Concerts coinciding with album releases are often filled with a special kind of buzzing atmosphere: for the band, there is a desire to please an obviously devoted crowd with some highlights from a stunning back-catalogue whilst also giving an airing to some new songs; for the audience, it’s always a thrill to see a band who have just spent most a year cooped up in a variety of studios, suddenly unleashing their magic once again, on the road. For Sigur Rós yesterday night, this special atmosphere was intensified by a beautifully intimate venue – Westminster Methodist Central Hall – where even those seated at the back of the balcony could be treated to a close encounter with one of the most emotionally raw and unadulterated bands touring today. With Radiohead performing on the other side of London in the detached environment of Victoria Park, it was clear that here in Westminster, we could be in for an evening’s entertainment that was alternately charming, exhilarating, deafening and heart-wrenching.
Sigur Rós works on record because it feels like they’ve taken a slice of the Icelandic landscape and packaged it up for anyone to appreciate at home, but, in the live environment, the band works on a considerably more visceral level. Freed from the shackles of the hi-fi or the iPod, it is on stage where the true majesty of their sound becomes apparent: how it is being created; how the band members react to the noises they conjure from all manner of instruments; how a collective group of fans sits or stands, beaming to the rafters with appreciation and wonder. How appropriate, then, to kick off the evening with a charmingly fey and twee opening act from the band’s trombonist, Helgi Jonsson, who brought one tiny fragment of our understanding of Iceland (typified by his comments before a song named Digging up the tree at the back of the garden – “This song is about waking up in Iceland in the middle of April and it is still Christmas time”), before the rest of the band (which numbered 13 for most of the songs – the four core members of the band; the string quartet Amiina; and a five-piece brass band, the Horny Brasstards) could unleash a more rounded, wholesome musical and visual depiction of their bewildering culture.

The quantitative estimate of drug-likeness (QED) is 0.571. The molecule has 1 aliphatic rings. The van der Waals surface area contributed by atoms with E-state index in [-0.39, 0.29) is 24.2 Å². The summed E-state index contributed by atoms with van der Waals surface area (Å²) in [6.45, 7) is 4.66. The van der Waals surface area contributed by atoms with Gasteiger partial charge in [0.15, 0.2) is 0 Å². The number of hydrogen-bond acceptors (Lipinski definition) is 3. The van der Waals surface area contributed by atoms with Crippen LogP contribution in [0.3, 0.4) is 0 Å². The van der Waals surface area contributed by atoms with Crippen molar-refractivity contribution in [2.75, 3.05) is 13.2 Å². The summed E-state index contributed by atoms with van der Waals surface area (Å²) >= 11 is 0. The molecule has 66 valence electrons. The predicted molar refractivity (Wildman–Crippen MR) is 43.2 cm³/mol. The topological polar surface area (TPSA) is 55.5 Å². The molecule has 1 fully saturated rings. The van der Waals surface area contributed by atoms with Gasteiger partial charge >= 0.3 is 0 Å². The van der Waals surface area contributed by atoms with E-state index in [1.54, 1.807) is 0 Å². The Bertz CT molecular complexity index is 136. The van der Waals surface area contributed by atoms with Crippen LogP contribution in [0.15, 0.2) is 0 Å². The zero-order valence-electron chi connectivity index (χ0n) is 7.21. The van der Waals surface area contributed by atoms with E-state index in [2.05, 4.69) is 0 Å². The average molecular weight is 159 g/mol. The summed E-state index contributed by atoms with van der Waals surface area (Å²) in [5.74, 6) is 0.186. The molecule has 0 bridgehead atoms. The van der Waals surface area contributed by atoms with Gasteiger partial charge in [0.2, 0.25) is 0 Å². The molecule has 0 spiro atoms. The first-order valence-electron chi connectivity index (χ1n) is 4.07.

Taking to the stage beneath five enormous illuminated balloons and a variety of piercing lights that matched Jón Þór Birgisson’s guitar tone in intensity, Sigur Rós began with a brooding rendition of Svefn-g-englar, showing off what was to become the recurring motif of instrumental virtuosity from the keyboardist, Kjartan Sveinsson. The waves of cello-bowed guitar that resonated throughout the church did not fail to astonish an audience clearly divided between revelling devotees of the band, and those whose sole acquaintance of the band was the placing of Hoppípolla in the BBC’s Planet Earth trailer. The band then proceeding to play three further songs from their previous albums, from which the highlight was surely the fleeting appearance of the brass band, who marched down onto the stage, and then marched off it to coincide with the equally fleeting brass arrangement in Sé Lest.